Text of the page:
Two hours and a couple of photos later, I am back in my hotel room asking myself what just happened? It was a whirlwind. This I knew— I had been entrusted with an amazing opportunity (a gift) in that only 10 women-owned businesses across the United States were at that roundtable discussion in the Roosevelt Room. I was so proud to represent women, but also, I was proud that our great state had a seat at the table.

For me, I had to think, “What am I to do now? What was the reason I was there? Not just my own story but who else was there?” When you consider the women entrepreneurs in the Roosevelt room and where they all came from, I am truly in awe. I am in awe of the “guts and grit” that these women embraced to get to the place where they are. And when I say grit, I am not talking about the southern kind that I grew up on.

Consider Paty Funegra. Paty immigrated from Peru to the US with a passion in her heart and a vision in her head. In 2012, she founded La Cocina “the kitchen”, as a catalyst for economic growth and sustainability specifically in the Hispanic community of DC. La Cocina provides vocational training in the food and hospitality industry. She employs Hispanics that collectively earn $500K per year and are contributing back $100K into the local tax base of DC. Her future vision for the organization is that La Cocina will become a “kitchen incubator” where other aspiring entrepreneurs can build and test their products in a clean, safe, FDA approved environment. Paty didn’t have connections or extraordinary means when she came to the United States but she did have compassion and a desire to make a difference in the lives of her fellow beings and community. She had guts and she had grit.

Lili Gil Vallenta immigrated to the United States from Bogota, Columbia when she was just teenager with nothing but a suitcase, a student visa and not a word of English. With hard work and perseverance, she earned an undergraduate degree in business as well as an MBA from the University of Colorado. In 2000, she became the youngest female executive at Johnson and Johnson. She took her business experience from J and J and founded Cien nine years later. Cien is a company in NYC that shows leaders how to use analytics to turn a company’s culture into profits. Lili had guts and she had grit.

One last story that I will share is the story of Lisa Phillips. Lisa was homeless with three children in 2008. Instead of focusing on her current station in life, she looked at what she was lacking and determined that for her, it was education. She tapped into the Baltimore Urban League’s Center for Entrepreneurship and started learning about business. In a marketing class, the capstone project was to present a viable business idea. She used a gift basket idea for special occasions and by the end of the class she had 4 orders for gift baskets. Her professor encouraged her to build on her giftedness and start a business. She founded Celeebrate Us (the extra e is for the extra attention she puts into her product). In addition to lifting herself out of poverty, now she employs other homeless people. Lisa had guts and she certainly had grit.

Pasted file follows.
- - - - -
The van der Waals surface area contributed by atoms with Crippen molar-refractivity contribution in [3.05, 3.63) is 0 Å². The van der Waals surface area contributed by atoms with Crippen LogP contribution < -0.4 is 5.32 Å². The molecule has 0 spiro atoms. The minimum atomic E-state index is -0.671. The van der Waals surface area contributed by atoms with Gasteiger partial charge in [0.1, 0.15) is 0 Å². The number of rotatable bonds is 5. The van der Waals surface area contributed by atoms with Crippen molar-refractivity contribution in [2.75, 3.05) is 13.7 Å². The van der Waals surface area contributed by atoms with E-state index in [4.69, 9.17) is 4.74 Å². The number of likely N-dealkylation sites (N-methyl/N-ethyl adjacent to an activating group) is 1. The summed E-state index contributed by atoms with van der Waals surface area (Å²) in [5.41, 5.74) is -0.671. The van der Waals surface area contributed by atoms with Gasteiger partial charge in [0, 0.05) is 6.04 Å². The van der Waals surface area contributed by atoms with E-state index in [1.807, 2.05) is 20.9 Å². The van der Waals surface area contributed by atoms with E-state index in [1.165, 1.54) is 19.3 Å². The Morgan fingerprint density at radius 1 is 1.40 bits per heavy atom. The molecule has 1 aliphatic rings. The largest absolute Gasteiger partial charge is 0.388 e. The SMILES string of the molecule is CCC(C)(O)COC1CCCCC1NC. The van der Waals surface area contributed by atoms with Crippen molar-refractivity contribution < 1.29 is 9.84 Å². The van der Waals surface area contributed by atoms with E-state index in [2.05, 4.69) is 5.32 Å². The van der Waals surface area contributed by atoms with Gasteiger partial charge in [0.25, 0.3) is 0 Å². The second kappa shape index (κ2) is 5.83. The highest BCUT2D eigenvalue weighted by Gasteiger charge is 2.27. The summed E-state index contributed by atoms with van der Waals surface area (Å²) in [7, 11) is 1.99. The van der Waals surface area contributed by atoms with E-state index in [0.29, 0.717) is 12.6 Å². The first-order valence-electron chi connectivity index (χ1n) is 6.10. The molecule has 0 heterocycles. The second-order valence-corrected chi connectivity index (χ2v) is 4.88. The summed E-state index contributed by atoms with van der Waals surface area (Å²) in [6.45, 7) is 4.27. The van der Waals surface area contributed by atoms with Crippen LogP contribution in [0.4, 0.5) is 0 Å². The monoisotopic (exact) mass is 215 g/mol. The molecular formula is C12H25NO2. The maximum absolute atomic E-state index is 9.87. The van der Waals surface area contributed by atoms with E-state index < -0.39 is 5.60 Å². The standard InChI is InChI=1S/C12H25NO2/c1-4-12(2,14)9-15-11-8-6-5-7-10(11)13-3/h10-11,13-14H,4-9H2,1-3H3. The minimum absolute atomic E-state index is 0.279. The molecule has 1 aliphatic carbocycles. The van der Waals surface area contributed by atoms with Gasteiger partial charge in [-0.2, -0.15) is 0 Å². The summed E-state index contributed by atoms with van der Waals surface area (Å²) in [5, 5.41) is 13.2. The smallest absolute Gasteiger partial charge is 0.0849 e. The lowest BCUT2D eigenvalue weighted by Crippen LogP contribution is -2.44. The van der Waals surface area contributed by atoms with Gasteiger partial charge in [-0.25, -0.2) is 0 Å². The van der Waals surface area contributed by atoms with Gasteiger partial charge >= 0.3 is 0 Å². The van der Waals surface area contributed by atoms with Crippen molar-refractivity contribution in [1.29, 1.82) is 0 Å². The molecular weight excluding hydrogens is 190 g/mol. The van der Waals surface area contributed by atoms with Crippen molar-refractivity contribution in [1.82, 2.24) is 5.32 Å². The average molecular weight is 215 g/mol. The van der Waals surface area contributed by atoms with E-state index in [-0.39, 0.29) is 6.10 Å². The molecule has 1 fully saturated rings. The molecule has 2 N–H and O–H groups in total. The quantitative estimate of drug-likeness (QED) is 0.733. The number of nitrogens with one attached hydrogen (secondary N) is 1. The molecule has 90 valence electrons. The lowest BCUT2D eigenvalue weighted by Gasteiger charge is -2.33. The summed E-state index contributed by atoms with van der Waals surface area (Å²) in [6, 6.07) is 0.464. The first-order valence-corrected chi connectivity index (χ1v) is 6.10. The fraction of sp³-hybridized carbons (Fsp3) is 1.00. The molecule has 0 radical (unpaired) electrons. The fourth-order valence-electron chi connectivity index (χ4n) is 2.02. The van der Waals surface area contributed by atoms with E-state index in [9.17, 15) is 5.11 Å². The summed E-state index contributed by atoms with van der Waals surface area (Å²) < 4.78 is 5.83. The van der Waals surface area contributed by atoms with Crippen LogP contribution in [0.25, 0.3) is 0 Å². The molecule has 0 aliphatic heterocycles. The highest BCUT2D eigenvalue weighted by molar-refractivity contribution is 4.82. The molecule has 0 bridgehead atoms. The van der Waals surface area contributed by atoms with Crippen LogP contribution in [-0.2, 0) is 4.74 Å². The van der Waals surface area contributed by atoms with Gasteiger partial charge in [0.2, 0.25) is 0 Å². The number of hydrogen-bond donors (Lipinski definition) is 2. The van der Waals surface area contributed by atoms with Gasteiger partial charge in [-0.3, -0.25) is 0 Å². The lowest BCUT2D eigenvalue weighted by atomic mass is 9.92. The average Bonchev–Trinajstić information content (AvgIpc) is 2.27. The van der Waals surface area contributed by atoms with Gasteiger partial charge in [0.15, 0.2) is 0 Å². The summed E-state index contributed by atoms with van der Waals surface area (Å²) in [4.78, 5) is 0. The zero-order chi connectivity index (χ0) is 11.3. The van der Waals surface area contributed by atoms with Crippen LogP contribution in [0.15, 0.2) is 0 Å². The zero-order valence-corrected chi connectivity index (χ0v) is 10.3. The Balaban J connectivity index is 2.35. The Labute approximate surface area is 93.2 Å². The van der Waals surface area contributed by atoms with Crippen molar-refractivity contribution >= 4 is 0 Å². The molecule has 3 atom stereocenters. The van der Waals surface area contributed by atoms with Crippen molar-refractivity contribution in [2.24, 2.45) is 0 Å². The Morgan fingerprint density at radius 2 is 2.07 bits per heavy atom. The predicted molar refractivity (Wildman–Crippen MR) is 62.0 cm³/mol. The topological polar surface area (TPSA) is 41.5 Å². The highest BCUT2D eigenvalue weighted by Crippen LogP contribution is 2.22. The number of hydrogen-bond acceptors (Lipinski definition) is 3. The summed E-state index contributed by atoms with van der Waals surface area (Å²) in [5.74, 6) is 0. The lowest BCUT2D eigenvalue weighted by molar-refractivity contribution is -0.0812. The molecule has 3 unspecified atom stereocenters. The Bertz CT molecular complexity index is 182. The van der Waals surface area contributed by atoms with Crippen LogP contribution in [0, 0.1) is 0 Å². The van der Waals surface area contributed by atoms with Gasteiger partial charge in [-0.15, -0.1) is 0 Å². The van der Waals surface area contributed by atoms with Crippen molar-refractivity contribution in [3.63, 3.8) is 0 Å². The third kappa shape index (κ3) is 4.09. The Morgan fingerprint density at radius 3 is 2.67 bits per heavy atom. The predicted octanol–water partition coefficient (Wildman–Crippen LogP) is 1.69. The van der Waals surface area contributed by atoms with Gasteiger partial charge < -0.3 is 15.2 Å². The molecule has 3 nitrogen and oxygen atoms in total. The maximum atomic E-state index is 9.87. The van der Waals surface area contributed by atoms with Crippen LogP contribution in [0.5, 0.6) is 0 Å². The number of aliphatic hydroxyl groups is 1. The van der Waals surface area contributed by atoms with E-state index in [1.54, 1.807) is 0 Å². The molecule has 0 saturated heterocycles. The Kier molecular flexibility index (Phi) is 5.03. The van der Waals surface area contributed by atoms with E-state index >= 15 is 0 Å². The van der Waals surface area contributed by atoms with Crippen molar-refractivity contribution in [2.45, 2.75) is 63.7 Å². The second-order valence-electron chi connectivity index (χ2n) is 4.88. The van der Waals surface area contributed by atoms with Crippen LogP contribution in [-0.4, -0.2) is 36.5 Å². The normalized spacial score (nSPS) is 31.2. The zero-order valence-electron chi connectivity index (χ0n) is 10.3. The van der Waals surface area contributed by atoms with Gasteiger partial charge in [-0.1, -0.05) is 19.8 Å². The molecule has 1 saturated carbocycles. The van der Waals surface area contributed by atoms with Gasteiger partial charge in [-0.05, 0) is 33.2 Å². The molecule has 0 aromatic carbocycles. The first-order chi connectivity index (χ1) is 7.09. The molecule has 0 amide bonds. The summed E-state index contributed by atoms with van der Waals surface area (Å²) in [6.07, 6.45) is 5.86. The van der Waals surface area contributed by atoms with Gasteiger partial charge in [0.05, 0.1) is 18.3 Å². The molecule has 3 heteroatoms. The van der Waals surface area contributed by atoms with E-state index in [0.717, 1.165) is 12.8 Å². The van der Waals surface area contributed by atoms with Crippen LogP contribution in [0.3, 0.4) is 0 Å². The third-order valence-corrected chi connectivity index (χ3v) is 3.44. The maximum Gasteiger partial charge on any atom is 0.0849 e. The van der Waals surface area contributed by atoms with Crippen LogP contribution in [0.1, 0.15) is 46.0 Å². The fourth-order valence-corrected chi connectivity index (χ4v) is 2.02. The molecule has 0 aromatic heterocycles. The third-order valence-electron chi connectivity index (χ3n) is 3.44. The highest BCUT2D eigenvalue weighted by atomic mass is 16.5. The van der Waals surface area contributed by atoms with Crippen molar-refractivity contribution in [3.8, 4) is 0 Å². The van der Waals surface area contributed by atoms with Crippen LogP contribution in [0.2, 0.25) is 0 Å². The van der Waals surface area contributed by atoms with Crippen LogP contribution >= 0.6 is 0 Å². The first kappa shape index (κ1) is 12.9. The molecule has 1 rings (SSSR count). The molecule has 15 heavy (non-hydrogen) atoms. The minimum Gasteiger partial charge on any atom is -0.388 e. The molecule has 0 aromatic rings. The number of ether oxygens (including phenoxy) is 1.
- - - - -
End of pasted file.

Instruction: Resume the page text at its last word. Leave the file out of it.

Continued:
Reflections:

1) It is not always about the things you have been given. It is not always about who you know or the financial resources you have access to. Can those things make it a little easier? Absolutely!!! But in America your station in life that you have been born into is not necessarily where you need to stay. You do need a helping hand every now and then and it is really nice when someone believes in you. You need guts and grit. You cannot succeed without these.

2) My second reflection is this – Only in America, could you be homeless in 2008 and sitting in the White House with the President in 2017.

The United States Declaration of Independence states, “We hold these truths to be self-evident, that all men are created equal, that they are endowed by their Creator with certain unalienable Rights, that among these are Life, Liberty and the pursuit of Happiness.”

I am proud of the country that we live in. I am grateful for our founding fathers who declared that all men are created equal. I am indebted to the men and women who have fought so that we can have freedom to pursue our dreams. I am empowered by the trailblazers who have gone before us to prove that you can build something out of nothing and now I am emboldened to make my “own dent in the world”. The question that we all must ask ourselves is “how am I to do that”?

3) I am going to tell you a few of the “real things” that I am personally going to do:

a. I am going to continue to advocate for women-business owners and act as a mentor when I can through organizations such as Brazen.

b. I am going to continue to push our Practice Directors toward disruptive innovation for our clients so that their businesses can compete in this global economy and stand-out in the marketplace.

c. I was just appointed by our Governor to be on the MO Technology Corporation Board as well as his Innovation Task Force. I am going to do my research and I am going to bring the best ideas forward that I possibly can to move our great state into a winning position.

d. Lastly, I am going to stop making excuses like, “when I get margin” for a project that I felt called to two years ago. I am taking a month- long sabbatical in July to move the needle forward on this project. It is a bold move for me as it will require me to take my eye off of the primary business for a few weeks. It is something that I have to do as I feel called to the mission.

4) What are you going to do? The world needs your brilliance, your ideas, your talents and your energy.

Lisa Nichols
CEO Technology Partners